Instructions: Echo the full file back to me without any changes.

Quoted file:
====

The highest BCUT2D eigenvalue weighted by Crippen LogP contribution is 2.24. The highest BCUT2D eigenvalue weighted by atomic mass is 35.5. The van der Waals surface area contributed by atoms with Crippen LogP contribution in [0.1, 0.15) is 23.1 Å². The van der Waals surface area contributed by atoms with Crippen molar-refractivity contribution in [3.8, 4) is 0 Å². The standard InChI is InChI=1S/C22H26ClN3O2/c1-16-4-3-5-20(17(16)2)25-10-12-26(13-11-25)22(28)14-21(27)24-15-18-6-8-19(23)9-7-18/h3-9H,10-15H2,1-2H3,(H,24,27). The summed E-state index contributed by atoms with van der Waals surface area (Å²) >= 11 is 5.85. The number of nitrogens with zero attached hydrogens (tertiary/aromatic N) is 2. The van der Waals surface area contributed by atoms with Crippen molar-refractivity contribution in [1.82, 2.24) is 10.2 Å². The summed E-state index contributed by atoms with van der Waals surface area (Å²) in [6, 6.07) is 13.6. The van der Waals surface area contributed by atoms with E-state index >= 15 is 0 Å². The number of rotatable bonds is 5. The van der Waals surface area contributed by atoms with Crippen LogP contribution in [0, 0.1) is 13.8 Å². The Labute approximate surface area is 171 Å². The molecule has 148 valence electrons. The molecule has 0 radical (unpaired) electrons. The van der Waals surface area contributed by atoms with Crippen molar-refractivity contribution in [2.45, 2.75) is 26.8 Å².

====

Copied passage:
The highest BCUT2D eigenvalue weighted by Crippen LogP contribution is 2.24. The highest BCUT2D eigenvalue weighted by atomic mass is 35.5. The van der Waals surface area contributed by atoms with Crippen LogP contribution in [0.1, 0.15) is 23.1 Å². The van der Waals surface area contributed by atoms with Crippen molar-refractivity contribution in [3.8, 4) is 0 Å². The standard InChI is InChI=1S/C22H26ClN3O2/c1-16-4-3-5-20(17(16)2)25-10-12-26(13-11-25)22(28)14-21(27)24-15-18-6-8-19(23)9-7-18/h3-9H,10-15H2,1-2H3,(H,24,27). The summed E-state index contributed by atoms with van der Waals surface area (Å²) >= 11 is 5.85. The number of nitrogens with zero attached hydrogens (tertiary/aromatic N) is 2. The van der Waals surface area contributed by atoms with Crippen molar-refractivity contribution in [1.82, 2.24) is 10.2 Å². The summed E-state index contributed by atoms with van der Waals surface area (Å²) in [6, 6.07) is 13.6. The van der Waals surface area contributed by atoms with E-state index >= 15 is 0 Å². The number of rotatable bonds is 5. The van der Waals surface area contributed by atoms with Crippen LogP contribution in [0, 0.1) is 13.8 Å². The Labute approximate surface area is 171 Å². The molecule has 148 valence electrons. The molecule has 0 radical (unpaired) electrons. The van der Waals surface area contributed by atoms with Crippen molar-refractivity contribution in [2.45, 2.75) is 26.8 Å².